Though these foundational concepts may apply to smart cities everywhere, Trento’s history, geography and regional role will flavor how this mid-sized Italian city pursues them.

Citizens and data

As Trento pursues Big Data and Open Data (PDF, 314 KB), the city must integrate and unify a formerly fragmented administrative IT structure. The city is restructuring its internal processes to empower an open data culture and move from an internal to a shared data management approach, even extending across the province of Trento. Trento is devoting effort to training companies and public administrators to extend their knowledge about big data and open data. University and research institutions are delivering initiatives and training opportunities to improve economic operators’ and citizens’ awareness about these issues. Public seminars, academic courses, and MOOCs devoted to these topics have been organized.

Future Energy Systems in Smart Cities (PDF, 174 KB) like Trento depends on the engagement of energy end-users and the pursuit of energy efficiency, DER and real-time demand response. A smarter electric grid in Trento will include energy efficiency improvements to the city’s historic buildings and administrative offices, as well as to private residences and businesses. Trento’s future energy system will encourage the use of smart buildings, electric vehicles, DER and energy storage as end-users both produce and consume energy.

Trento’s efforts at Fostering Smart Mobility for Mid-sized Cities (PDF, 1093 KB) focus on providing citizens with improved, real-time information on traffic, public transportation options, multi-modal transportation services (bike-sharing, ride-sharing) and infrastructure that supports both transport solutions and application development for citizen services. One of Trento’s challenges is that the city is long north-to-south and narrow east-to-west, with north-south barriers to cross-town mobility that include a river, a railroad and major roads.

In developing Innovative Tourism Services (PDF, 352 KB) Trento seeks to optimize the “guest” experience by integrating information and services for an end-to-end tourism ecosystem. The city will monitor guest-generated social media to hone its approach.

The concept of Smart Citizens for Healthy Cities (PDF, 520 KB) takes “health” beyond mere physical well-being to encompass social, economic and informational opportunities. Trento, as other cities in Europe, faces the challenge of an aging population and a digital divide that can leave the segments of society with unequal opportunities in these areas.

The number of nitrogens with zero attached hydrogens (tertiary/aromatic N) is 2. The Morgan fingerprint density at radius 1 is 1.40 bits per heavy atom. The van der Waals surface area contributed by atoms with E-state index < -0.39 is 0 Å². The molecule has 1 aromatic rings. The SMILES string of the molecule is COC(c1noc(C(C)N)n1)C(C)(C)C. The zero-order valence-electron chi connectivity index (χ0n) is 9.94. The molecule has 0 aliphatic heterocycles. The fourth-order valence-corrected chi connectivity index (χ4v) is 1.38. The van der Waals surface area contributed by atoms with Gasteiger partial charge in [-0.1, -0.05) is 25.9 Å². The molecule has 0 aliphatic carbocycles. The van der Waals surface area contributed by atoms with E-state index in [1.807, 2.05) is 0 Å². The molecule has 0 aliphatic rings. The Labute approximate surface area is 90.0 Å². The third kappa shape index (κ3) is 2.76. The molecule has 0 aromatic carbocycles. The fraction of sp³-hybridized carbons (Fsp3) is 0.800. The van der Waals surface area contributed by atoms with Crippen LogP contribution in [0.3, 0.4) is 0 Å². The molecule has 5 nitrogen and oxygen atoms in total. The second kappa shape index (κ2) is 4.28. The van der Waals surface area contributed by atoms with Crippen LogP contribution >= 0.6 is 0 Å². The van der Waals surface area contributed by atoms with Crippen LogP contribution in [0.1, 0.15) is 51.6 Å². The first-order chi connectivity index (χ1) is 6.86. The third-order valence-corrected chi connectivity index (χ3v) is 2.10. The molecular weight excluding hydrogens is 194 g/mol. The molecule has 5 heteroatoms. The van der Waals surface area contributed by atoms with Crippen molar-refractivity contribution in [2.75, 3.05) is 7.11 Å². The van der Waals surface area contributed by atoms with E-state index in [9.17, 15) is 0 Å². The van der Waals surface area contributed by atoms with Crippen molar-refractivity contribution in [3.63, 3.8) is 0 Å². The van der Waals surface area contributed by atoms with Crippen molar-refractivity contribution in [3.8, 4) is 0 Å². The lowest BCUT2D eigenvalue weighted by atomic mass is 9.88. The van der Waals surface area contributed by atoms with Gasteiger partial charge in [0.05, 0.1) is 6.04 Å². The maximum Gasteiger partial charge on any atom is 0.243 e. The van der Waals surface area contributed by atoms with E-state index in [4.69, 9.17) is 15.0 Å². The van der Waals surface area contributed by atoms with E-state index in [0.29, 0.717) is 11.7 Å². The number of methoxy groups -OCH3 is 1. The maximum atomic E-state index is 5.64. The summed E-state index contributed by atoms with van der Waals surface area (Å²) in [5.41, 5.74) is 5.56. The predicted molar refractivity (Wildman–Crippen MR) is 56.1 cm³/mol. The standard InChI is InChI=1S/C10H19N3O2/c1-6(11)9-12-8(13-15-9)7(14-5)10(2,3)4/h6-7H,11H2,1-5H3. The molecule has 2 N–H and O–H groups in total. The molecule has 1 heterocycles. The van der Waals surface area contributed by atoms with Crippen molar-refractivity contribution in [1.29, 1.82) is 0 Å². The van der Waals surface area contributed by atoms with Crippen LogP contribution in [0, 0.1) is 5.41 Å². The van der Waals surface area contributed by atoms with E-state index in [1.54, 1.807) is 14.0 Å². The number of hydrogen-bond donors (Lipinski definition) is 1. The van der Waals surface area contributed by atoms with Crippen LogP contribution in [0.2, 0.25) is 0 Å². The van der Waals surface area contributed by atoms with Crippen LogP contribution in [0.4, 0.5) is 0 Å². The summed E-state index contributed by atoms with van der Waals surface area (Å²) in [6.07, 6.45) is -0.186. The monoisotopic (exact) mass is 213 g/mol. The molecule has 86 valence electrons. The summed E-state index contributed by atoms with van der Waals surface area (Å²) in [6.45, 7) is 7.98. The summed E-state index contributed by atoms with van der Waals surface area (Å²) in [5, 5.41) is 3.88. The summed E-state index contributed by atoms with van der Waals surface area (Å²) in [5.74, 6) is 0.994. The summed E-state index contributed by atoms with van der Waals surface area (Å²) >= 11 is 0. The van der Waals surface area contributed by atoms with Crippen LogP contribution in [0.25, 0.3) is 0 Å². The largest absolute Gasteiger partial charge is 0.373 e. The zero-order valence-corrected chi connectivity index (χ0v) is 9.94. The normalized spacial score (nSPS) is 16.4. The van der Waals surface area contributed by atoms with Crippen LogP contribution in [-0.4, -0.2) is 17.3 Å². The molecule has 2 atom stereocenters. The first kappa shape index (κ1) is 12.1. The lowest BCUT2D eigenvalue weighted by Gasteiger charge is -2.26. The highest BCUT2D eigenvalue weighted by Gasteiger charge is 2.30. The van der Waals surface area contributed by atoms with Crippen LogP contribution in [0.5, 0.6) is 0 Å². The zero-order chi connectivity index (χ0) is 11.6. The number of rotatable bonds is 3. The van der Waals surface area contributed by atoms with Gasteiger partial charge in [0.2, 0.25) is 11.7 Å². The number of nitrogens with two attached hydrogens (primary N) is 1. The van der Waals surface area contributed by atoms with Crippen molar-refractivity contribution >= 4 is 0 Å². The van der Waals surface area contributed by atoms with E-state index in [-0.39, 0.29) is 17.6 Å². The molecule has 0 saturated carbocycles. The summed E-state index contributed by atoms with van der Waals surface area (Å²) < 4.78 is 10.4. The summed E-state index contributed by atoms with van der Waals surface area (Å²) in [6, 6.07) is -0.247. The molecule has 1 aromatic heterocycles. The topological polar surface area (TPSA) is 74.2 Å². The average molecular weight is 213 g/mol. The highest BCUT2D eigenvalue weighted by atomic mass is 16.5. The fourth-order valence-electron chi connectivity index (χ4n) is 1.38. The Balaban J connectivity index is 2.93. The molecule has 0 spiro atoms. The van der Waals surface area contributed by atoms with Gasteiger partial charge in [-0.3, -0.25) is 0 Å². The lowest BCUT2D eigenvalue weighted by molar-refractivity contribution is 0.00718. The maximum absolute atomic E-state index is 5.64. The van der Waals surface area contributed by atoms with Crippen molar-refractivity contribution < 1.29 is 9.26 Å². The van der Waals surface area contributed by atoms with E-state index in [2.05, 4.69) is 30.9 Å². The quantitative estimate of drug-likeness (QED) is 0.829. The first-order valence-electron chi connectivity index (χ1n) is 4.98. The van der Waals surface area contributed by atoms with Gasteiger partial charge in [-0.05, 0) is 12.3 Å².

e-Government (PDF, 414 KB) focuses on producing a knowledgeable citizen with access to municipal, citizen-generated data and a “one-stop shop” means to access it via a system that is “simple, trusted, complete, connected and open.”

Trento’s journey

How did Trento arrive at these practical steps toward an improved, sustainable civic life?

The city’s traditional civic engagement and the presence of well-regarded universities and research centers coalesced in recent years into formal plans to do more. Thus when the IEEE Smart Cities initiative gained steam in 2014 and sought applications from cities for their participation, Trento already had momentum and it attracted IEEE support. In July 2014, Trento was selected to join Guadalajara, Mexico, and Wuxi, China, as the first three IEEE core smart cities.

Technologically, smart cities are required to develop a platform for innovations and applications based on an Open Data framework, ideally informed by citizen-produced data, which can support progress towards an improved quality of urban life and services, economic prosperity and sustainability. Trento, as with other core smart cities, is being assisted in reaching its goals by a team of IEEE experts in various fields. The conferences and white papers cited here are one set of deliverables. Another deliverable – a MOOC (massive open online course) on Big Data for Smart Cities – is also available on the web.

Trento is well on its way to quantifiable, sustainable improvements in six major areas of civic, social and economic life and, thus, it has honored its motto: Qualità dela vita e impegno attivo e consapevole dei cittadini – quality of life, active and aware engagement of citizens.